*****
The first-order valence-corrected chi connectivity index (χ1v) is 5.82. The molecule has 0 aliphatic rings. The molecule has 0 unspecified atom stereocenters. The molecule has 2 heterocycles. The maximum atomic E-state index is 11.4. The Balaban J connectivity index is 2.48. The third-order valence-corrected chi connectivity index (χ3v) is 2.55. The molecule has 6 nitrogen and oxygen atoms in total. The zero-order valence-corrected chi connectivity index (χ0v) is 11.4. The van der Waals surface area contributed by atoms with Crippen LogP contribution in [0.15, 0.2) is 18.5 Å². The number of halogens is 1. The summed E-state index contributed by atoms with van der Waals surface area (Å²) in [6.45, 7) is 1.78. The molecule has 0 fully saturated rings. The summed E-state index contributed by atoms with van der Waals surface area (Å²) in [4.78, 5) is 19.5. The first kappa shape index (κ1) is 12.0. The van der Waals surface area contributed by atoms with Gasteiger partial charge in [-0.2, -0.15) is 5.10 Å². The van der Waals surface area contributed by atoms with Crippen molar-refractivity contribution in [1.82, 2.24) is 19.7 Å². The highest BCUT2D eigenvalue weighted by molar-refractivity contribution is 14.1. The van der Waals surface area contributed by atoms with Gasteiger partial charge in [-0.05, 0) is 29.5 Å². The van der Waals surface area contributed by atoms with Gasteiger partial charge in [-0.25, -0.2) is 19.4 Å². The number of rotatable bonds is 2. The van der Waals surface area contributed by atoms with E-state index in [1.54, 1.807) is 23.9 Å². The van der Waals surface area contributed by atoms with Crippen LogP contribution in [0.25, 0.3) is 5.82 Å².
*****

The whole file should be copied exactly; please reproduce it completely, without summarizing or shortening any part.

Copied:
The first-order valence-corrected chi connectivity index (χ1v) is 5.82. The molecule has 0 aliphatic rings. The molecule has 0 unspecified atom stereocenters. The molecule has 2 heterocycles. The maximum atomic E-state index is 11.4. The Balaban J connectivity index is 2.48. The third-order valence-corrected chi connectivity index (χ3v) is 2.55. The molecule has 6 nitrogen and oxygen atoms in total. The zero-order valence-corrected chi connectivity index (χ0v) is 11.4. The van der Waals surface area contributed by atoms with Crippen LogP contribution in [0.15, 0.2) is 18.5 Å². The number of halogens is 1. The summed E-state index contributed by atoms with van der Waals surface area (Å²) in [6.45, 7) is 1.78. The molecule has 0 fully saturated rings. The summed E-state index contributed by atoms with van der Waals surface area (Å²) in [4.78, 5) is 19.5. The first kappa shape index (κ1) is 12.0. The van der Waals surface area contributed by atoms with Gasteiger partial charge in [-0.2, -0.15) is 5.10 Å². The van der Waals surface area contributed by atoms with Crippen molar-refractivity contribution in [1.82, 2.24) is 19.7 Å². The highest BCUT2D eigenvalue weighted by molar-refractivity contribution is 14.1. The van der Waals surface area contributed by atoms with Gasteiger partial charge in [-0.05, 0) is 29.5 Å². The van der Waals surface area contributed by atoms with Gasteiger partial charge in [-0.25, -0.2) is 19.4 Å². The number of rotatable bonds is 2. The van der Waals surface area contributed by atoms with E-state index in [1.54, 1.807) is 23.9 Å². The van der Waals surface area contributed by atoms with Crippen LogP contribution in [0.25, 0.3) is 5.82 Å².